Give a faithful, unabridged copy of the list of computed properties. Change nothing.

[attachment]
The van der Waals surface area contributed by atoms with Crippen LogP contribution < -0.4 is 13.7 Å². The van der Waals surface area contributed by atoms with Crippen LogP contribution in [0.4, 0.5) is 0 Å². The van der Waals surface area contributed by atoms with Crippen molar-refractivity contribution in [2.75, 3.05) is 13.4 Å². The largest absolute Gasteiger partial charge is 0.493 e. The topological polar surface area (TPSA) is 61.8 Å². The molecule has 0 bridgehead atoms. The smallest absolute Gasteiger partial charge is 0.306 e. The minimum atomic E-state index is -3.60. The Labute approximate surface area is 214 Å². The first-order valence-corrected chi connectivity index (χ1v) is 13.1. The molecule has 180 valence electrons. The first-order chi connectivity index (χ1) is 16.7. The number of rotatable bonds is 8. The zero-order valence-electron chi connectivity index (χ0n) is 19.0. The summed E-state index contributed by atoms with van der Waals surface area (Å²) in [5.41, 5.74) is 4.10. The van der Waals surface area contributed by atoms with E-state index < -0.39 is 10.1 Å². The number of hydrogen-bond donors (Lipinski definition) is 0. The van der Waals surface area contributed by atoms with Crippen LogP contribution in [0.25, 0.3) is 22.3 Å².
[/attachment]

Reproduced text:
The van der Waals surface area contributed by atoms with Crippen LogP contribution < -0.4 is 13.7 Å². The van der Waals surface area contributed by atoms with Crippen LogP contribution in [0.4, 0.5) is 0 Å². The van der Waals surface area contributed by atoms with Crippen molar-refractivity contribution in [2.75, 3.05) is 13.4 Å². The largest absolute Gasteiger partial charge is 0.493 e. The topological polar surface area (TPSA) is 61.8 Å². The molecule has 0 bridgehead atoms. The smallest absolute Gasteiger partial charge is 0.306 e. The minimum atomic E-state index is -3.60. The Labute approximate surface area is 214 Å². The first-order valence-corrected chi connectivity index (χ1v) is 13.1. The molecule has 180 valence electrons. The first-order chi connectivity index (χ1) is 16.7. The number of rotatable bonds is 8. The zero-order valence-electron chi connectivity index (χ0n) is 19.0. The summed E-state index contributed by atoms with van der Waals surface area (Å²) in [5.41, 5.74) is 4.10. The van der Waals surface area contributed by atoms with E-state index < -0.39 is 10.1 Å². The number of hydrogen-bond donors (Lipinski definition) is 0. The van der Waals surface area contributed by atoms with Crippen LogP contribution in [0.25, 0.3) is 22.3 Å².